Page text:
Mayor Menino Leads First Ever US Conference of Mayors Food Policy Task Force
Mayor Menino chairs committee of mayors who will work to shape food policy for cities and towns across the country
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For Immediate Release
January 20, 2012
Released By:
Mayor's Office
For More Information Contact:
Mayor's Press Office

Mayor Menino today hosted his first official meeting as chair of the US Conference of Mayors (USCM) Food Policy Task Force, held at the annual USCM event in Washington, DC.  Mayor Menino was asked to lead the new Task Force due to the successful food and nutrition initiatives he has spearheaded in Boston, from starting Boston’s first farmers’ market 25 years ago to his most recent initiative inviting Bostonians to work together to lose one million pounds in 2012.  The Task Force meeting was also attended by Kathleen Merrigan, Deputy Secretary of the USDA, and Baltimore Mayor Stephanie Rawlings Blake, who will serve as the vice-chair of the Food Policy Task Force.

“All across our cities, a local food revolution is taking place – we see it at our farmer’s markets, in community gardens, in our schools and in small and growing businesses – from food trucks to incubators for new food producers and caterers,” Mayor Menino said. “I see this revolution in Boston every day and I see how these initiatives bring people together to build stronger, healthier communities. As mayors, we must ensure that all of our residents take part in this revolution.”


The Food Policy Task Force will focus on a number of food policy programs and initiatives expected to impact the nation’s cities this year, including the upcoming 2012 Farm Bill, growing local food economies, school meals, and nutrition policies.   


The Federal Farm Bill

More than $960 million federal farm bill dollars have been spent in Boston over the last 5 years, representing nearly $1.5 billion in economic activity.  The Farm Bill impacts major food programs including food access in schools, the food bank and pantry system, and food stamp benefits.  The Farm Bill has the opportunity to play a major role in the economic health of the city, not only in terms of jobs, but in terms of health-related costs.

“As the President develops his budget plan and the Congress looks at funding levels for the Farm Bill, we want to make sure that this legislation is also a ‘Food Bill’ that will enhance the health, the economy and the well-being of America’s cities,” Mayor Menino said.


Growing entrepreneurship

In Boston, $35 billion is spent on food annually. This year, Boston also launched its first official Food Truck program, adding more than 30 locally owned and operated food trucks to Boston’s streets and setting up a Food Truck committee of cross-departmental city employees to help these business owners navigate the city’s permitting process.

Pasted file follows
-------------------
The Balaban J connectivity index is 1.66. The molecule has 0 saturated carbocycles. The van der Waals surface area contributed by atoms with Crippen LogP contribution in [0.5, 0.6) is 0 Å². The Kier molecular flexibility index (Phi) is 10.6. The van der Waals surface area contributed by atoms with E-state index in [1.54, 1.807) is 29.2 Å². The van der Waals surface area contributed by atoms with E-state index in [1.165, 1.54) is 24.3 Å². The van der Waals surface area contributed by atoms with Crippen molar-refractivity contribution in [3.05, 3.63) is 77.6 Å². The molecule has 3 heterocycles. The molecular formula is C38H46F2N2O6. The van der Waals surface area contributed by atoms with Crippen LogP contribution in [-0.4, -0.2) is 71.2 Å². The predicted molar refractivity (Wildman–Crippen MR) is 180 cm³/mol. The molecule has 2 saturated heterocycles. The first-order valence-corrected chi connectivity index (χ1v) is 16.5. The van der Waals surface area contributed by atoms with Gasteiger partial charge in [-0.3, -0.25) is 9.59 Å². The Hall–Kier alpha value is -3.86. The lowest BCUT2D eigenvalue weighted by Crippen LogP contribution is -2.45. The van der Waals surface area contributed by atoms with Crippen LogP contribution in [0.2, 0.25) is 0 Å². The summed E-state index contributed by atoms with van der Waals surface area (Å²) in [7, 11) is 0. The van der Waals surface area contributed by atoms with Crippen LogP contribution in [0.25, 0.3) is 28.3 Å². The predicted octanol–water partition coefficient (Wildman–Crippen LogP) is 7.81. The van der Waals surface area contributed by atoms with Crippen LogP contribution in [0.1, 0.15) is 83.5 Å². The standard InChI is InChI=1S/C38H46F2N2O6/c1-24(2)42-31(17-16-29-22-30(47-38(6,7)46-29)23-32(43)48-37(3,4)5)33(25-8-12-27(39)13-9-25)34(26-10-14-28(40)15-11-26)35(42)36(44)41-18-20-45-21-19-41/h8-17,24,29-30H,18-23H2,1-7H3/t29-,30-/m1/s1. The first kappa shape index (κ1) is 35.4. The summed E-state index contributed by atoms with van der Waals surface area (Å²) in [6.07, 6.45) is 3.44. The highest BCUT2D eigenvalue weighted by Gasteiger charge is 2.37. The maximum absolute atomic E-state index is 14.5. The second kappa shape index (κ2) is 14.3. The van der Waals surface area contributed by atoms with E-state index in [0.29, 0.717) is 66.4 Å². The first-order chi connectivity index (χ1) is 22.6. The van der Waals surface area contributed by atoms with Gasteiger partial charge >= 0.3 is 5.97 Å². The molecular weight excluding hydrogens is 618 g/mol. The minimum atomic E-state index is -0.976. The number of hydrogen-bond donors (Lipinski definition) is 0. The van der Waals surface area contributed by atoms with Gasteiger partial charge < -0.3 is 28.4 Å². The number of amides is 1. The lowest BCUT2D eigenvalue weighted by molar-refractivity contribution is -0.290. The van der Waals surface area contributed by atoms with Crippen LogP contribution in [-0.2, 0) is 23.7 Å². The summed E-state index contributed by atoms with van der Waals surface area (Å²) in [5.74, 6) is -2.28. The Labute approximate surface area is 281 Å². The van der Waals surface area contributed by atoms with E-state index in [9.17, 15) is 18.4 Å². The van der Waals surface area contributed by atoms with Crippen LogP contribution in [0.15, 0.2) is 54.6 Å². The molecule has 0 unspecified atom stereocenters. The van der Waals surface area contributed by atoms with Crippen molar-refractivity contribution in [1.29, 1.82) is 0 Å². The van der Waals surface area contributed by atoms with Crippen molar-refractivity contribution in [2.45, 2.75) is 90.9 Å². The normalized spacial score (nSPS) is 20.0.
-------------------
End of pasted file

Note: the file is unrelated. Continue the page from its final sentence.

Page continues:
Local food sourcing

As consumers are increasingly paying attention to where the food comes from, Boston too is shifting how it sources food to a more local approach.  In the Boston Public Schools, 41% of the food used to feed students comes from Massachusetts or a state bordering Massachusetts, and the city’s two major convention centers have committed to sourcing 50% of their food products from Massachusetts.  Boston also recently approved zoning changes that will allow for an Urban Agriculture Pilot Program to move forward in 2012, bringing freshly grown produce to Boston’s urban neighborhoods.  The Task Force will continue to explore local food sourcing as a means to increase access to healthy food, while supporting the local economy.


Nutrition policies

In Boston, Mayor Menino has enacted a number of policies to promote health and nutrition.  In 2004, he banned sugary beverages from Boston Public Schools and as a result, fewer youths report regular soda consumption. Mayor Menino also launched the Boston Bounty Bucks program to double the value of food stamp money at Boston’s network of farmer’s markets.  Last year, Boston launched the “Re-think Your Drink” campaign, removing sugar-sweetened beverages from city properties, including police and fire stations, libraries, municipal buildings, and food trucks on city streets.


Food Desserts

Over the past 20 years, the Menino administration has added 26 supermarkets to make sure that there is a supermarket in every neighborhood in the city.  Still, many urban areas lack adequate access to fresh, nutritious, and affordable food.  The Task Force will discuss how to promote more community gardens (Boston has 165) and develop an urban agriculture strategy, a process currently underway in Boston.

“In the inner city, obesity is too high and the availability of fresh, affordable foods is too low.  So we must work hard to ensure that necessary and vital nutrition programs such as the supplemental food assistance program (SNAP) receive the necessary funding,” Mayor Menino said.  “Every person should have access to healthy, affordable food, regardless of their neighborhood or income.”




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